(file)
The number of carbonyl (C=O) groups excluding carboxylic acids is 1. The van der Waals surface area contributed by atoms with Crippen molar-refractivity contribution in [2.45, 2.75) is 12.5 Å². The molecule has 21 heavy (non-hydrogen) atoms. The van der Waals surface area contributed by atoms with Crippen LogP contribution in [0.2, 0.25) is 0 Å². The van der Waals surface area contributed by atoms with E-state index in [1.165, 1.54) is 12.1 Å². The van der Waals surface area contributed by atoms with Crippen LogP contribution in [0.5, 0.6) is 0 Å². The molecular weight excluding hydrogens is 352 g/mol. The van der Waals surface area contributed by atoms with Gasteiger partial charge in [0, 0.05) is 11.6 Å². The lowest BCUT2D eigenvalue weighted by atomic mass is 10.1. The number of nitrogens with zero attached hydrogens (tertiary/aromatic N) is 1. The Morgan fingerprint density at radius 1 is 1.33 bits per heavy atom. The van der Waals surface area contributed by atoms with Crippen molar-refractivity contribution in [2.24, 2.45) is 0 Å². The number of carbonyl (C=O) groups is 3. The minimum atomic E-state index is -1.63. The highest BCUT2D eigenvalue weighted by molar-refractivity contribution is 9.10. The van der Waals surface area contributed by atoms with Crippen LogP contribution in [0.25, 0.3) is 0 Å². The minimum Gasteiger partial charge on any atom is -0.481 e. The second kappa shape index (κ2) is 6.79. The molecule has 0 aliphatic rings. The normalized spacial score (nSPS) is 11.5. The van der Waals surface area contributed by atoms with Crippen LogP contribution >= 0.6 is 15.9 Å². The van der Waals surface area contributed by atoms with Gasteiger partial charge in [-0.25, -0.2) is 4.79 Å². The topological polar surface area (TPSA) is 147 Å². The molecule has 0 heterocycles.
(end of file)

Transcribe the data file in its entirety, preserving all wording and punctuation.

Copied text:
The number of carbonyl (C=O) groups excluding carboxylic acids is 1. The van der Waals surface area contributed by atoms with Crippen molar-refractivity contribution in [2.45, 2.75) is 12.5 Å². The molecule has 21 heavy (non-hydrogen) atoms. The van der Waals surface area contributed by atoms with Crippen LogP contribution in [0.2, 0.25) is 0 Å². The van der Waals surface area contributed by atoms with E-state index in [1.165, 1.54) is 12.1 Å². The van der Waals surface area contributed by atoms with Crippen LogP contribution in [0.5, 0.6) is 0 Å². The molecular weight excluding hydrogens is 352 g/mol. The van der Waals surface area contributed by atoms with Gasteiger partial charge in [0, 0.05) is 11.6 Å². The lowest BCUT2D eigenvalue weighted by atomic mass is 10.1. The number of nitrogens with zero attached hydrogens (tertiary/aromatic N) is 1. The Morgan fingerprint density at radius 1 is 1.33 bits per heavy atom. The van der Waals surface area contributed by atoms with Crippen molar-refractivity contribution in [2.24, 2.45) is 0 Å². The number of carbonyl (C=O) groups is 3. The minimum atomic E-state index is -1.63. The highest BCUT2D eigenvalue weighted by molar-refractivity contribution is 9.10. The van der Waals surface area contributed by atoms with Crippen LogP contribution in [0.25, 0.3) is 0 Å². The minimum Gasteiger partial charge on any atom is -0.481 e. The second kappa shape index (κ2) is 6.79. The molecule has 0 aliphatic rings. The normalized spacial score (nSPS) is 11.5. The van der Waals surface area contributed by atoms with Crippen LogP contribution >= 0.6 is 15.9 Å². The van der Waals surface area contributed by atoms with Gasteiger partial charge in [-0.25, -0.2) is 4.79 Å². The topological polar surface area (TPSA) is 147 Å². The molecule has 0 heterocycles.